SAS arrays—be not afraid!


SAS Technical Support Problem SolversArrays are a powerful SAS programming tool. They can be used to simplify coding for repetitive calculations, to transpose data and to evaluate variables in a non-sequential manner. Sometimes users are intimidated by the term array, but in SAS, an array is simply a grouping of variables that lasts for the duration of the DATA step where the array is defined.

In this blog post, I’ll provide the code and explanations for using SAS arrays to solve these common programming problems:

  • Find the closest value to a constant value in a group of variables.
  • Determine which variable in a group meets certain criteria and report corresponding variables.
  • Transpose data and manipulate a group of values.

Find the closest value in a group of variables to a constant value.

In this example, we want to know, for each value of ID, what was the closest visit date to 01Jan2014? By defining an array date with the variables visit1-visit5, we can use a DO loop to evaluate each visit date to see whether it is closer than the previous ones. If so, we redefine the closest and diff variables to contain the closest visit date and the difference between that date and 01Jan2014.

When variables are listed in the array definition statement, SAS first looks for existing variables with those names. If they do not exist, SAS creates them. The default for variables created in an array is numeric type, as it is for variables created otherwise.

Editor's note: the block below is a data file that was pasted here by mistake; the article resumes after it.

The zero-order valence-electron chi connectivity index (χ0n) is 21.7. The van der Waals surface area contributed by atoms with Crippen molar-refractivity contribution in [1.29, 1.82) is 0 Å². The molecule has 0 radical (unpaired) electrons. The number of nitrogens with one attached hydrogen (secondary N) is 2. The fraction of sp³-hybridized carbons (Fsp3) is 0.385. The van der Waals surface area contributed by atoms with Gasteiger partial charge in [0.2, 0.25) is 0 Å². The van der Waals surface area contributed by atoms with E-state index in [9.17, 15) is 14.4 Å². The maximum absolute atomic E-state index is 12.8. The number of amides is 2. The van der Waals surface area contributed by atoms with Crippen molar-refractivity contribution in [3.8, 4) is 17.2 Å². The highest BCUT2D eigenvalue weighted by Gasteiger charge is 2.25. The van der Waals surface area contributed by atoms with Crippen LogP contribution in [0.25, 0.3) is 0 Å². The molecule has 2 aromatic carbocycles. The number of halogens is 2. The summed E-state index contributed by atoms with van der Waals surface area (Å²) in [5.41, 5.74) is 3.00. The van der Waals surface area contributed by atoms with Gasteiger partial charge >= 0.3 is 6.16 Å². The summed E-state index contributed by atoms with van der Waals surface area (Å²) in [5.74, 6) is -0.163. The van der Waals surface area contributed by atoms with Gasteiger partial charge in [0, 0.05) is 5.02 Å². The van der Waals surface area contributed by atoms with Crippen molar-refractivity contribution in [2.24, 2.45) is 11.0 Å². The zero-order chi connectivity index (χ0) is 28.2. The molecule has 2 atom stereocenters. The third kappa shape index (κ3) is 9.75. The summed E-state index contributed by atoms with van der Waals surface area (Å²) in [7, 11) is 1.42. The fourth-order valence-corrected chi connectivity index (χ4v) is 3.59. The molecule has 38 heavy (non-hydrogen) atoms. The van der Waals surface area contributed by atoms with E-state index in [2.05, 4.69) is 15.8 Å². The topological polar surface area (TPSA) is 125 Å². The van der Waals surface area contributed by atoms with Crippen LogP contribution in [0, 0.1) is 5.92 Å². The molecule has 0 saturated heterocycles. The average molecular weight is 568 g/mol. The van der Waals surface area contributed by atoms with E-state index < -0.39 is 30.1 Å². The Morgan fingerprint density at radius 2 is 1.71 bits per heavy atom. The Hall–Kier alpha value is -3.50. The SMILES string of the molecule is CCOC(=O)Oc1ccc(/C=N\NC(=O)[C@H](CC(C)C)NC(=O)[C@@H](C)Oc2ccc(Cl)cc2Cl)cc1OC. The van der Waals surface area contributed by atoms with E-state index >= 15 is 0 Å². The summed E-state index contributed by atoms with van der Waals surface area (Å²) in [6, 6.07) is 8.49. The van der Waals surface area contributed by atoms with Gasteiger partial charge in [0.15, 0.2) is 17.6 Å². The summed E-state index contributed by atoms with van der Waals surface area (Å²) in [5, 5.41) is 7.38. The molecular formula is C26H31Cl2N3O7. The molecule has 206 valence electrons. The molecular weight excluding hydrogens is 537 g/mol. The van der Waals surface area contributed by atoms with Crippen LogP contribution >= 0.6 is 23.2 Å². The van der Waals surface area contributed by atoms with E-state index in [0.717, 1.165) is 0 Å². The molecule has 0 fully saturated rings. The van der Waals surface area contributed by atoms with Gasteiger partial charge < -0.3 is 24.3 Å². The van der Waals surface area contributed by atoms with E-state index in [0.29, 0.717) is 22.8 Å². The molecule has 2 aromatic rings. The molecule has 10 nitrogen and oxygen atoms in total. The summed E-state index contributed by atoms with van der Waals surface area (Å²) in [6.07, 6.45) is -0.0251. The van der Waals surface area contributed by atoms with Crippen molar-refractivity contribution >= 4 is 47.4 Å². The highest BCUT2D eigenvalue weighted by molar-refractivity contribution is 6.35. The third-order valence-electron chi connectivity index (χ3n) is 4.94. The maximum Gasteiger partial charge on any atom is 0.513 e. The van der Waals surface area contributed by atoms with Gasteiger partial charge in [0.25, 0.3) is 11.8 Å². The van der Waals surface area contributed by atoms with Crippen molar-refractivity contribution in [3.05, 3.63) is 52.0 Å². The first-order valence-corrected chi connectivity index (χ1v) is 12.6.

The dim() function returns the dimension of an array. You can use this in place of hardcoding the end value.

The string '01jan2014'd is a date constant and is the syntax to refer to a specific date.

data visits;
input id (visit1-visit5) (:date9.);
1 11aug2012 14sep2014 04nov2013 13feb2014 30jun2013
2 23aug2014 02jan2014 01jan2012 08nov2014 15may2013

data results (keep = id closest diff);
format id 8. visit1-visit5 closest date9.;
set visits;
array date[*] visit1-visit5;
closest = date[1];
diff = abs(date[1] - '01jan2014'd);
do i = 2 to dim(date);
  if abs(date[i] - '01jan2014'd) < diff then do;
      closest = date[i];
      diff = abs(date[i] - '01jan2014'd);

proc print; run;

For each ID, the date closest to 01Jan2014 and the difference in number of days is displayed.

SAS output

What variable in a group meets a certain criteria, and what are the corresponding variables?

In this example, we want to know, for each respondent ID, which flavor received the lowest score and what was the date and location of that score?